Captain Paul Durriken has some reservations when he finds out that amongst the passengers on his tramp starmer are a psychiatrist who plans to treat a patient during the cascade points during the journey.

Space travel uses cascade points to traverse great distances, but most people elect to sleep during these transitions, rather than see the ghostly images of alternates to themselves which appear during the process. The captains reservations are well-placed, but for the wrong reasons. It transpires that the psychiatrist has some illicit metal in some of his equipment, which badly distorts the cascade point transitions. The ship ends up at its correct destination, but in alternate universe. The journey back is difficult and dangerous.

Other nominees in this category were:

  • “Hardfought”, Greg Bear (Asimov’s Feb 83) –
  • “Hurricane Claude”, Hilbert Schenck (F&SF Apr 83)
  • “In the Face of My Enemy”, Joseph H. Delaney (Analog Apr 83)
  • “Seeking”, David R. Palmer (Analog Feb 83)

Best Novelette: Blood Music. Greg Bear. Originally in Analog, June 1983.

One of the key stories from the 1980s IMHO.

Vergil Ulam has been experimenting with nano-technology – injecting medically applicable biochips into his bloodstream. The initial results are beneficial to him: his eyesight becomes 20-20, he is fitter and leaner.

But the consequences are far beyond his wildest dreams. The collective power of the microscopic beings in his veins is increasingly beyond his control, and when they being to start exploring further afield, his friend has to make a difficult choice. But by then the genie is very much out of the bottle, and Fermi’s theorem is shown to be true: there is no need to look outward for new universes to explore.

Other nominees in this category were:

  • “Black Air”, Kim Stanley Robinson (F&SF Mar 83)
  • “The Monkey Treatment”, George R.R. Martin (F&SF Jul 83)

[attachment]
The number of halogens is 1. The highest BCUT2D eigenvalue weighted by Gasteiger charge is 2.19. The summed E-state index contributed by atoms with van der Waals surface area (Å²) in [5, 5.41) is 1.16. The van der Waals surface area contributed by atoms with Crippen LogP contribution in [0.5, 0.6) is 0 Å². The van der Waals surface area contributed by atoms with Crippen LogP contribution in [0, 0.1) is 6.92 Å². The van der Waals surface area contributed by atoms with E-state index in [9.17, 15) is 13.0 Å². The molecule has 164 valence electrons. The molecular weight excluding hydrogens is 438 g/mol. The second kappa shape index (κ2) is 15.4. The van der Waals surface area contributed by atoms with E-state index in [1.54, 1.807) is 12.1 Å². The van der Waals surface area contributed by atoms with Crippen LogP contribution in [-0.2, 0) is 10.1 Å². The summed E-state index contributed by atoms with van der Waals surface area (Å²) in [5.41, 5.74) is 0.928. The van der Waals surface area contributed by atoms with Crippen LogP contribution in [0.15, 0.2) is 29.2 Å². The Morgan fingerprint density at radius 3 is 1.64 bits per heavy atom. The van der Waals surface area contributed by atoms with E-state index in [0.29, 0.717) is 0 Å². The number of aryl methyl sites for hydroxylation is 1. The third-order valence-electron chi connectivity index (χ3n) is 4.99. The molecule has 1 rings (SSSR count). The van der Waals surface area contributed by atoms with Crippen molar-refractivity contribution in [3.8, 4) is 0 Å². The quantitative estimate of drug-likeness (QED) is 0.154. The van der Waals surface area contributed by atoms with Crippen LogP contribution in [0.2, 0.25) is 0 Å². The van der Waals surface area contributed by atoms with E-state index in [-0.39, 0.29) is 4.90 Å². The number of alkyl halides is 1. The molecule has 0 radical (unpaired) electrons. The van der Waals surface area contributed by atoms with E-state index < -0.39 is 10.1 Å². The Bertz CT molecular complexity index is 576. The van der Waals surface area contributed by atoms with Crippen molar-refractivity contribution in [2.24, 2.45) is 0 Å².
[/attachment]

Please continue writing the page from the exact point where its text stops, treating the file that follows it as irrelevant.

• “The Sidon in the Mirror”, Connie Willis (Asimov’s Apr 83)
  • “Slow-Birds”, Ian Watson (F&SF Jun 83)

Best Short Story. Speech Sounds. Octavia E. Butler. Originally in Asimovs, December 1983.

A very classy short story. Humanity has been ravaged by a virus? which has taken away the power of speech and produced stroke-like symptoms in many. An ex-school teacher falls in with a bearded man who helps her escape an unpleasant bus journey. But having evidently found someone upon whom she can rely, a sudden burst of violence shatters that future. But the two young children whom she almost deserts can speak, as she can.

Other nominees in this category were:

  • “The Geometry of Narrative”, Hilbert Schenck (Analog Aug 83)
  • “The Peacemaker”, Gardner Dozois (Asimov’s Aug 83)
  • “Servant of the People”, Frederik Pohl (Analog Feb 83)
  • “Wong’s Lost and Found Emporium”, William F. Wu (Amazing May 83)

In retrospect: the Zahn story is a little to heavy on the technical detail, perhaps overlong, and reads more like a 1950s story than a 1980s story. For the 1980s the projected computing facilities on the spaceship or somewhat bizarre. Greg Bear’s nominated Hardfought is in my opinion, a far more satisfactory story (it won the Nebula award, and the Zahn story was not listed). Blood Music is a worthy winner in its category, against particularly strong competition in the shape of Connie Willis’ The Sidon in the Mirror, and Ian Watson’s Slow Birds. And Speech Sounds is a very worthy winner in its category.

1985 43rd Convention Melbourne.

Best Novella: Press Enter. John Varley. Originally in Asimovs, May 1984.